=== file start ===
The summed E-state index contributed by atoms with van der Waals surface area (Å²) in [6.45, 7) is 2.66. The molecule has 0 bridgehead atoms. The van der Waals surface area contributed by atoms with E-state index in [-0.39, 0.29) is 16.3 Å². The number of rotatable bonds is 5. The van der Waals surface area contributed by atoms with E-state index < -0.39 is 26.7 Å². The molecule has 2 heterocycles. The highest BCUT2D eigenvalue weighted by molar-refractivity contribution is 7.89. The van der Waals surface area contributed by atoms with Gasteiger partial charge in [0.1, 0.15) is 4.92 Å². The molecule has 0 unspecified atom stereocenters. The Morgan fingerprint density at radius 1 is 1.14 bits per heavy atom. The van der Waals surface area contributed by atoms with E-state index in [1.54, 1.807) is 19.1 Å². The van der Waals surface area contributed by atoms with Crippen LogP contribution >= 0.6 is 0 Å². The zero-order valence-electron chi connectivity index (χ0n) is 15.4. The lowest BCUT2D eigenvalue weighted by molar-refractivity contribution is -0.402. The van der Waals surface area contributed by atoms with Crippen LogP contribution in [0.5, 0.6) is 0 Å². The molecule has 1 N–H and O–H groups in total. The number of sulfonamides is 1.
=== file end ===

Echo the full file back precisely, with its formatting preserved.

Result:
The summed E-state index contributed by atoms with van der Waals surface area (Å²) in [6.45, 7) is 2.66. The molecule has 0 bridgehead atoms. The van der Waals surface area contributed by atoms with E-state index in [-0.39, 0.29) is 16.3 Å². The number of rotatable bonds is 5. The van der Waals surface area contributed by atoms with E-state index < -0.39 is 26.7 Å². The molecule has 2 heterocycles. The highest BCUT2D eigenvalue weighted by molar-refractivity contribution is 7.89. The van der Waals surface area contributed by atoms with Gasteiger partial charge in [0.1, 0.15) is 4.92 Å². The molecule has 0 unspecified atom stereocenters. The Morgan fingerprint density at radius 1 is 1.14 bits per heavy atom. The van der Waals surface area contributed by atoms with E-state index in [1.54, 1.807) is 19.1 Å². The van der Waals surface area contributed by atoms with Crippen LogP contribution >= 0.6 is 0 Å². The zero-order valence-electron chi connectivity index (χ0n) is 15.4. The lowest BCUT2D eigenvalue weighted by molar-refractivity contribution is -0.402. The van der Waals surface area contributed by atoms with Crippen LogP contribution in [0.5, 0.6) is 0 Å². The molecule has 1 N–H and O–H groups in total. The number of sulfonamides is 1.